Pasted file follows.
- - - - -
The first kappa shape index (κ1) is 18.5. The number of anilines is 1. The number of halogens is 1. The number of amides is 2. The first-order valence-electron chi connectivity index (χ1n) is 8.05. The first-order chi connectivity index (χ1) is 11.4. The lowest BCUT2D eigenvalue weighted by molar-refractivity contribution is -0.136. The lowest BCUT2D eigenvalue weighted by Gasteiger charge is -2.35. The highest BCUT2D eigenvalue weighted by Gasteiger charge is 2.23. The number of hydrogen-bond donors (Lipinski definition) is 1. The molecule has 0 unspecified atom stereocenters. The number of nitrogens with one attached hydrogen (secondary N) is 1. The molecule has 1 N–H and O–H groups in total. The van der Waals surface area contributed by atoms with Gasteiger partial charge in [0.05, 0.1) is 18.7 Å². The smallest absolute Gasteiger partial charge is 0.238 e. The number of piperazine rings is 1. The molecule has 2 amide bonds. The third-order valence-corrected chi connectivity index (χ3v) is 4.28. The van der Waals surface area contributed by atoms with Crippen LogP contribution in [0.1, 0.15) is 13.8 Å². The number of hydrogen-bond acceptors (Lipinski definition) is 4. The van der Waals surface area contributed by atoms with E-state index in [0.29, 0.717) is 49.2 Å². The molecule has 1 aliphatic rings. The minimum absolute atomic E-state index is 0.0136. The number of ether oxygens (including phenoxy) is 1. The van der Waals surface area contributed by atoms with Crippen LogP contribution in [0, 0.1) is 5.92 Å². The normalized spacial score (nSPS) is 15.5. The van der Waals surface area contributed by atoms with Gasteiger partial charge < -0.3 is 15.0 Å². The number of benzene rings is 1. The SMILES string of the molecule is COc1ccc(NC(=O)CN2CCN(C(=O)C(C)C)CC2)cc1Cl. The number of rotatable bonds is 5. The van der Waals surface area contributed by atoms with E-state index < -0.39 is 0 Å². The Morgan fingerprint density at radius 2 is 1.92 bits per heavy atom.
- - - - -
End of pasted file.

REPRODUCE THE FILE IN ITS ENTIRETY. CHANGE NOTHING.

The first kappa shape index (κ1) is 18.5. The number of anilines is 1. The number of halogens is 1. The number of amides is 2. The first-order valence-electron chi connectivity index (χ1n) is 8.05. The first-order chi connectivity index (χ1) is 11.4. The lowest BCUT2D eigenvalue weighted by molar-refractivity contribution is -0.136. The lowest BCUT2D eigenvalue weighted by Gasteiger charge is -2.35. The highest BCUT2D eigenvalue weighted by Gasteiger charge is 2.23. The number of hydrogen-bond donors (Lipinski definition) is 1. The molecule has 0 unspecified atom stereocenters. The number of nitrogens with one attached hydrogen (secondary N) is 1. The molecule has 1 N–H and O–H groups in total. The van der Waals surface area contributed by atoms with Gasteiger partial charge in [0.05, 0.1) is 18.7 Å². The smallest absolute Gasteiger partial charge is 0.238 e. The number of piperazine rings is 1. The molecule has 2 amide bonds. The third-order valence-corrected chi connectivity index (χ3v) is 4.28. The van der Waals surface area contributed by atoms with Crippen LogP contribution in [0.1, 0.15) is 13.8 Å². The number of hydrogen-bond acceptors (Lipinski definition) is 4. The van der Waals surface area contributed by atoms with E-state index in [0.29, 0.717) is 49.2 Å². The molecule has 1 aliphatic rings. The minimum absolute atomic E-state index is 0.0136. The number of ether oxygens (including phenoxy) is 1. The van der Waals surface area contributed by atoms with Crippen LogP contribution in [0, 0.1) is 5.92 Å². The normalized spacial score (nSPS) is 15.5. The van der Waals surface area contributed by atoms with Gasteiger partial charge < -0.3 is 15.0 Å². The number of benzene rings is 1. The SMILES string of the molecule is COc1ccc(NC(=O)CN2CCN(C(=O)C(C)C)CC2)cc1Cl. The number of rotatable bonds is 5. The van der Waals surface area contributed by atoms with E-state index < -0.39 is 0 Å². The Morgan fingerprint density at radius 2 is 1.92 bits per heavy atom.